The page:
The number of factors that best represents the data was based on the scree plot and eigenvalues > 1.5 [27]. Dietary patterns were named according to the food items included and the dietary pattern interpretation. Participants received a factor score for each dietary pattern identified [28].

Blood lipids (outcome variable)

A trained nurse was responsible for venous blood sample collection. Samples were kept for 30 min at ambient temperature and then centrifuged for 15 min at 2000 g. It was not possible to obtain fasting blood samples for logistic reasons, and the time of the last meal or snack consumed was registered for statistical adjustment. The average fasting time was 3 h and 20 min (95% CI 1 h – 12 h). Serum aliquots were stored at − 80 °C until analysis. Total cholesterol, HDL-cholesterol, LDL-cholesterol and triglycerides were measured using an automatic enzymatic colorimetric method with a Mindray BS-380 chemistry analyser (Shenzhen Mindray Bio-Medical Electronics Co., Ltd., China). The inter-assay coefficients of variation obtained for total cholesterol, HDL-cholesterol, LDL-cholesterol and triglycerides were 2.0%, 4.5%, 5.0% and 2.4%, respectively.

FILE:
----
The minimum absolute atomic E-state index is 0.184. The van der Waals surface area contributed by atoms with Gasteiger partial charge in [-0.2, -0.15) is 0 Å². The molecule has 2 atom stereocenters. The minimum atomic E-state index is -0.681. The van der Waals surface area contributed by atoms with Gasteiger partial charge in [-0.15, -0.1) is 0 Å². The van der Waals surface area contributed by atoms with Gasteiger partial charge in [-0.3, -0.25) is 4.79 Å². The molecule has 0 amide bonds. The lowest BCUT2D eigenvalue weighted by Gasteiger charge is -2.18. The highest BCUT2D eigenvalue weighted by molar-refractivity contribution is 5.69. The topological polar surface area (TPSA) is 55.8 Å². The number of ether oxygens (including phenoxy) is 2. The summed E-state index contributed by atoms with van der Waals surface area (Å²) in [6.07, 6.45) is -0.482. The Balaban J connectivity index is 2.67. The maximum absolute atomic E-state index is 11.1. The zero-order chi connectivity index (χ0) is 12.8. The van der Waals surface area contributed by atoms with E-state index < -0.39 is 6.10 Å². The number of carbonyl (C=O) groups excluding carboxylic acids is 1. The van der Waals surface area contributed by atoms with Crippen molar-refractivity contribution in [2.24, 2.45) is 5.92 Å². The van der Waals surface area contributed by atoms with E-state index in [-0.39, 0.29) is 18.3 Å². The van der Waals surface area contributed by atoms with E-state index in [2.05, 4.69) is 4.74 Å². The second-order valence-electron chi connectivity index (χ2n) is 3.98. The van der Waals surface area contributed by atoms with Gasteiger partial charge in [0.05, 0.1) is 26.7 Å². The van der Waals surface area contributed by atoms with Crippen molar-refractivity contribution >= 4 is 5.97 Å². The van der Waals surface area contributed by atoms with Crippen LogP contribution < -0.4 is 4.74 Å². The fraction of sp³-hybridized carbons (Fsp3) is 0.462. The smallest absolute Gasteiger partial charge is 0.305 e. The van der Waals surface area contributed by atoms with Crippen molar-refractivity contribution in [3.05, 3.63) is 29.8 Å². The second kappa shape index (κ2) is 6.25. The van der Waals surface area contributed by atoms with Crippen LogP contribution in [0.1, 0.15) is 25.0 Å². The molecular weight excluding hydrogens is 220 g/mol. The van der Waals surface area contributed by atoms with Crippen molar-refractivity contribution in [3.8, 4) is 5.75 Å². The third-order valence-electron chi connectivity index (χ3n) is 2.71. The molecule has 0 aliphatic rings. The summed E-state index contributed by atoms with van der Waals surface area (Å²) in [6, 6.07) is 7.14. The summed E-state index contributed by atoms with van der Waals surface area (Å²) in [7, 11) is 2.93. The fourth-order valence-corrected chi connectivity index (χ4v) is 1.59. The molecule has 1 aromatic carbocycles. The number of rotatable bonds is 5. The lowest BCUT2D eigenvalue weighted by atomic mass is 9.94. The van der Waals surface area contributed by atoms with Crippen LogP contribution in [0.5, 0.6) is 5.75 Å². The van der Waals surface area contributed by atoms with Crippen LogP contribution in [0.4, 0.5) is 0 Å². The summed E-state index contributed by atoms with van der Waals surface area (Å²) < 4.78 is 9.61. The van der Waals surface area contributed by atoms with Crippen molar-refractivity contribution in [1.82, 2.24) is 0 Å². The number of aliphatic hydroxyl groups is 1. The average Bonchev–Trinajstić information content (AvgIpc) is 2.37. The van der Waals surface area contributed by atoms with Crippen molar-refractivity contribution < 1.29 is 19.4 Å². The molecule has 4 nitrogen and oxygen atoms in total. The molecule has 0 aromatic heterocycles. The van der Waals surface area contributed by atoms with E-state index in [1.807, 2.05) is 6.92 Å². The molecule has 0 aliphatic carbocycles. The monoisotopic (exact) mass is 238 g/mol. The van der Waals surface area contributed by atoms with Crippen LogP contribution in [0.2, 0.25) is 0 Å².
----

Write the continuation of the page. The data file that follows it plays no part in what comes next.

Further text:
Covariables

The following independent variables were included in the analyses: sex (girls/boys), skin colour (white, black/brown), total family income at birth (≤2, 3–5, ≥6 monthly minimum wage), maternal education at birth (< 8, ≥8 years of schooling completed), smoking habits at age 18 (no/yes), age of menarche (≤11; ≥12 years), leisure-time physical activity at age 18, and body mass index (BMI) at age 18.